However, Bill Laurance of James Cook University in Australia argues in an essay published in The Conversation and reprinted on the Hong Kong Free Press website that this expressed desire for “global ecological security” is belied by China’s actions abroad. Laurance refers to the fact that China is the world’s biggest consumer of illegally poached wildlife and wildlife products: to the fact that it is the world’s biggest importer of illegal timber; to the fact that China’s investment and pursuit of natural resources in South America is a big driver of tropical deforestation and environmental degradation in general. Laurance concludes that “China’s huge international ambitions will have some positive effects, and could even be economically transformative for certain nations. But many other elements will benefit China while profoundly damaging our planet.” See https://www.hongkongfp.com/2017/12/09/chinas-growing-footprint-globe-threatens-trample-natural-world/ for the full article.
ILLEGAL LOGGING IN PALAWAN
And finally, a link to an article in The Guardian – part of the newspaper’s regular coverage of environmentalists in the Third World – about a small group of concerned civilians trying to put a dent in illegal deforestation in Palawan. It makes for disturbing reading.
Recent news from the Ornithological Society of the Middle East (OSME) about a Great Knot ringed in Kamchatka and discovered wintering in the United Arab Emirates in January 2017. The link to the website page describing this discovery is http://osme.org/content/russia-love-or-least-ring-kamchatka-great-knot-reaches-arabian-gulf and there is also a short video about it on YouTube at https://www.youtube.com/watch?v=ucTMKBdUxAo&feature=youtu.be
OSME have pointed out in an online posting about the Great Knot that the species” has recently been up-listed to Endangered according to the IUCN red-list of threatened species based on a recent population decline of about 78% in the Australasian wintering population. Small numbers do winter in the Arabian Peninsula and the sighting of ‘EI’ (as it is affectionately known) has established for the first time a migratory link between the Russian Far East and the Middle East.”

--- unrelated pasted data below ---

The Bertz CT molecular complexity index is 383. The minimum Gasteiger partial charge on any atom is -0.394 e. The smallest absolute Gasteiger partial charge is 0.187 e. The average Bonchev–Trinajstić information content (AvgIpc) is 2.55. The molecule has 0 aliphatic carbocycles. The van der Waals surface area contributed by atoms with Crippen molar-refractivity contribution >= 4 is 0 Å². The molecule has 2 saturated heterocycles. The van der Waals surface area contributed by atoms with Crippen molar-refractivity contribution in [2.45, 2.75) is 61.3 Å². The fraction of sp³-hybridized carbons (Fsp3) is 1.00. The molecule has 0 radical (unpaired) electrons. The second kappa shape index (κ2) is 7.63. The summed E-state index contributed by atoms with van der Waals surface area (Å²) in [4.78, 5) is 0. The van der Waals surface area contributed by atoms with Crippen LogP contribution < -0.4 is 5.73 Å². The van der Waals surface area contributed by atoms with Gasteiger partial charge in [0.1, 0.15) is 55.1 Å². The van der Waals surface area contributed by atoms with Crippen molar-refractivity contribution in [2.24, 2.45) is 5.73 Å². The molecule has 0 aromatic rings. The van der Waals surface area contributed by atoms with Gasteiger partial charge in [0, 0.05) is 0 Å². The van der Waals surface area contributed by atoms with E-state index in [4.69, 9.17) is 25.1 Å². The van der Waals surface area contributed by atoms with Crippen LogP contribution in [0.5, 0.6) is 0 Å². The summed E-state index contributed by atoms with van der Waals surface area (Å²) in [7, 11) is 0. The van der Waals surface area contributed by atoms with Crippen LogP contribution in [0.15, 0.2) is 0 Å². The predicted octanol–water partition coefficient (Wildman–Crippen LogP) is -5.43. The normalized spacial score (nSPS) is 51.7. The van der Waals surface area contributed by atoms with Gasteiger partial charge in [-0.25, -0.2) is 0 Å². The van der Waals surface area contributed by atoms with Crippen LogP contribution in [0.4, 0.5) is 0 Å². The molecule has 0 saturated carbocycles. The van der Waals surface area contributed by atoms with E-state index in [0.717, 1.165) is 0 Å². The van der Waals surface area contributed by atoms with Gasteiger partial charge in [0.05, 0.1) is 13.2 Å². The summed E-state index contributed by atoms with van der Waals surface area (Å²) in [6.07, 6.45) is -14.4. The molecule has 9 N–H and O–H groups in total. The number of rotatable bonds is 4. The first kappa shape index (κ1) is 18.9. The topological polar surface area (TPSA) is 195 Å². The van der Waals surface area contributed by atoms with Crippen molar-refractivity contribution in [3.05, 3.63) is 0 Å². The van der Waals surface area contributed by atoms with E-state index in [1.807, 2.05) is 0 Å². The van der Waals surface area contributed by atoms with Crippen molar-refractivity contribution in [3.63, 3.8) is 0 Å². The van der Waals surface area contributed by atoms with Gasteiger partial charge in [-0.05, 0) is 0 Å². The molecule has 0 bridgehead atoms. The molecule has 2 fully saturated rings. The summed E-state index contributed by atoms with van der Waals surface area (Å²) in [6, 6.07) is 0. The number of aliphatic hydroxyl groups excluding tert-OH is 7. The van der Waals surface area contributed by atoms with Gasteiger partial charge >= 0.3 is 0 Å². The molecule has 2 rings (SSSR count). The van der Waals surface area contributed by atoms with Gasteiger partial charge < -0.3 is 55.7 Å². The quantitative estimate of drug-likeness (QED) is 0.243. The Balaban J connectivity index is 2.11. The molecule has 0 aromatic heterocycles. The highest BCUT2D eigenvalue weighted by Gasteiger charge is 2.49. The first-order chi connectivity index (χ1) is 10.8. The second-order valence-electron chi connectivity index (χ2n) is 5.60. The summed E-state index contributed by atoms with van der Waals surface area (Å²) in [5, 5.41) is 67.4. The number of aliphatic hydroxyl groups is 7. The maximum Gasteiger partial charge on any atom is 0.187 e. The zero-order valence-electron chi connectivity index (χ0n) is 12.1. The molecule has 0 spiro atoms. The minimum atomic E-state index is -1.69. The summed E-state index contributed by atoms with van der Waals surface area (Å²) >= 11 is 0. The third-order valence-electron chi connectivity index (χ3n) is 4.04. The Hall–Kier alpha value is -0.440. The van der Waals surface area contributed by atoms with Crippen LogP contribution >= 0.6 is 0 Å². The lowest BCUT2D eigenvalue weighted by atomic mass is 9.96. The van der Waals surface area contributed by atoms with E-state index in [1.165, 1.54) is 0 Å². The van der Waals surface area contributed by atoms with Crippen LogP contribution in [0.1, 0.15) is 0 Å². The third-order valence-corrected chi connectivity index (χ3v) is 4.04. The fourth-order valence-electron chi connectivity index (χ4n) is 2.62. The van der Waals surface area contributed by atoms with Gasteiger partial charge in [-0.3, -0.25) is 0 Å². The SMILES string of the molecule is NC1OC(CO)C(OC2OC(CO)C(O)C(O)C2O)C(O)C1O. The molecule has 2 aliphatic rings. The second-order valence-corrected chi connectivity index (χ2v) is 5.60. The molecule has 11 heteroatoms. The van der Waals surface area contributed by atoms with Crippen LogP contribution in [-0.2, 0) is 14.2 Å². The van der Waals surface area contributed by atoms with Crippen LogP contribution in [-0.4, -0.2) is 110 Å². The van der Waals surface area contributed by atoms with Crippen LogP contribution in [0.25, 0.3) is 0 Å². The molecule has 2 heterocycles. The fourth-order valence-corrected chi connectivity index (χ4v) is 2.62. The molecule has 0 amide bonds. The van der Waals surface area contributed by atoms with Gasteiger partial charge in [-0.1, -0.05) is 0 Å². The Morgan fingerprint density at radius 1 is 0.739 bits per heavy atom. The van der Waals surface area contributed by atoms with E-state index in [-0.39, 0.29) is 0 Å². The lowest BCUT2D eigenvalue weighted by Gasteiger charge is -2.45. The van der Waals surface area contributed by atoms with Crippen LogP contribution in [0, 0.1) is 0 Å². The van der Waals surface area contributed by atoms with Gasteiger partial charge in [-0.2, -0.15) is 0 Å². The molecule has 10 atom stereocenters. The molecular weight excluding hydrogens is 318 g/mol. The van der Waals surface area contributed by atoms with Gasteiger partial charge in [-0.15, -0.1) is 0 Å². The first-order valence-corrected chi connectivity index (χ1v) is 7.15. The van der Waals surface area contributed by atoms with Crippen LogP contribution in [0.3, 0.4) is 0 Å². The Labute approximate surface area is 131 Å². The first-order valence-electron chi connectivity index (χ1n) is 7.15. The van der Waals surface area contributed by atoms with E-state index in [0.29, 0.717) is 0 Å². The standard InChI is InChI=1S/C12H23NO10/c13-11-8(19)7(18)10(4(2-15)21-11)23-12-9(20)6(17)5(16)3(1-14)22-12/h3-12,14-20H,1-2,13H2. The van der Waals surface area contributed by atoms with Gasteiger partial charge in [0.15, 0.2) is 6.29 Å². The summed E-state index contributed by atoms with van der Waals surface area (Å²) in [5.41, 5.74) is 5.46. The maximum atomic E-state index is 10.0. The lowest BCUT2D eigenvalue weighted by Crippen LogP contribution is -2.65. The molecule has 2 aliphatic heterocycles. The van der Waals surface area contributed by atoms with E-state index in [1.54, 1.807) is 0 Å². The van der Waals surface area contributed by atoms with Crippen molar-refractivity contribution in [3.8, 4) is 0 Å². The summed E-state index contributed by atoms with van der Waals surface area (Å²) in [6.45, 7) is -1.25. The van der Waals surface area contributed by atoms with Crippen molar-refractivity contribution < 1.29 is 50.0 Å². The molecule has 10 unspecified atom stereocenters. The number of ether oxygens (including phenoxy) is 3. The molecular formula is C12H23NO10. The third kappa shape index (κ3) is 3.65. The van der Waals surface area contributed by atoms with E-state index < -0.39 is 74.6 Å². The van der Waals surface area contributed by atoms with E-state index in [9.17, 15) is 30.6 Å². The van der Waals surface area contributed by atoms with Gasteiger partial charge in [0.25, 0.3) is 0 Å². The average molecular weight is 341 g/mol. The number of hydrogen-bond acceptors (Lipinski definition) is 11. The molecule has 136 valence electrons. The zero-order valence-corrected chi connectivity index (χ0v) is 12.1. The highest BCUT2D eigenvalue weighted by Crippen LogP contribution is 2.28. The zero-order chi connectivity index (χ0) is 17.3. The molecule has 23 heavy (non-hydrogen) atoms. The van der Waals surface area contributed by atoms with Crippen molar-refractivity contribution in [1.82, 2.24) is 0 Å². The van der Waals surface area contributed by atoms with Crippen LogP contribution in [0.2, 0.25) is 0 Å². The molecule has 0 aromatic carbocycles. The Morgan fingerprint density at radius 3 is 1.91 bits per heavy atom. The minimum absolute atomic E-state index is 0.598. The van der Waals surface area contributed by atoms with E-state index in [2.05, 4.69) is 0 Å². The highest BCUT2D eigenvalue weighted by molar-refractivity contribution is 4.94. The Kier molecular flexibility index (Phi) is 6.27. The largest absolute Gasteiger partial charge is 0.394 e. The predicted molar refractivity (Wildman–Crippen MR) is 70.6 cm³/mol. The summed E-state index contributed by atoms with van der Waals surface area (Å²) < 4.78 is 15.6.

That figure of “78%” is deeply disturbing and is presumably a sad indicator of the increasing loss of mud flats on the East Asian flyway.
Most people reading this will be aware of the dire situation with regard to the enigmatic shorebird, the Spoon-billed Sandpiper. The population has declined from 2,000+ breeding pairs in the 1970s to fewer than 250 pairs in 2014. If the current rate of decline continues, the species will be extinct within the next few years.
There is a particularly high mortality rate of young birds, seemingly because of habitat loss on its migration route, especially in the Yellow Sea area, and because of trapping on the non-breeding grounds, namely in Myanmar.
A number of conservation groups are working together to try and save the Spoon-billed Sandpiper. Initiatives consist of:
(i) encouraging the cessation of trapping on the non-breeding grounds, notably in the Bay of Martaban, Myanmar
(ii) establishing a captive breeding programme at Slimbridge in the UK
(iii) establishing a headstarting programme where eggs are collected from incubating birds on the breeding grounds and the hatchlings are hand-raised in captivity to fledging age before they are released back into the wild.
(iv) working with Chinese conservationists and other Chinese officials to establish protected reserves on the mudflats on the Jiangsu coast, a crucial area for migrant Spoon-billed Sandpipers (and other waders) on the their way to and from their breeding grounds
(v) satellite tracking of tagged birds to increase knowledge of the movements of Spoon-billed Sandpipers (currently, scientists do not know where 75% of spoon-billed sandpipers breed and where around 25% winter)
Further details of these initiatives, along with latest updates of the 2017 headstarting programme, can be found at http://www.saving-spoon-billed-sandpiper.com .
The Collared Crow occurs in southern and eastern China, and northern Vietnam. It is currently listed as Near Threatened by BirdLife International as it seems to be suffering a moderately rapid decline. A paper* in the recent edition of Forktail, the journal of the Oriental Bird Club, looks at the historical literature and compares the Collared Crow’s past status with a review of recent records (2003-2014). The authors conclude there has been a major decline in both the abundance and distribution of the species, primarily because of a change in farming practices since the 1950s, namely agricultural intensification leading to a reduction in food supply combined with an over-use of pesticides. Human persecution is also a contributory factor.
The total number counted during surveys in 2003-2014 amounts to just 1,847 individuals. Of these, 525 were recorded in the Dabie Shan in central China (Henan, Hubei and Anhui provinces) and 362 were recorded in Hong Kong. These two areas (along with Cao Bang in north Vietnam – 120 birds) are therefore of particular conservation importance for this species. The authors suggest that its status be uplisted to Vulnerable.
*Leader, P.J., Stanton, D.J., Lewthwaite, R.W. & Matrinez, J. (2016) A review of the distribution and population of the Collared Crow Corvus torquatus. Forktail 32:41-53.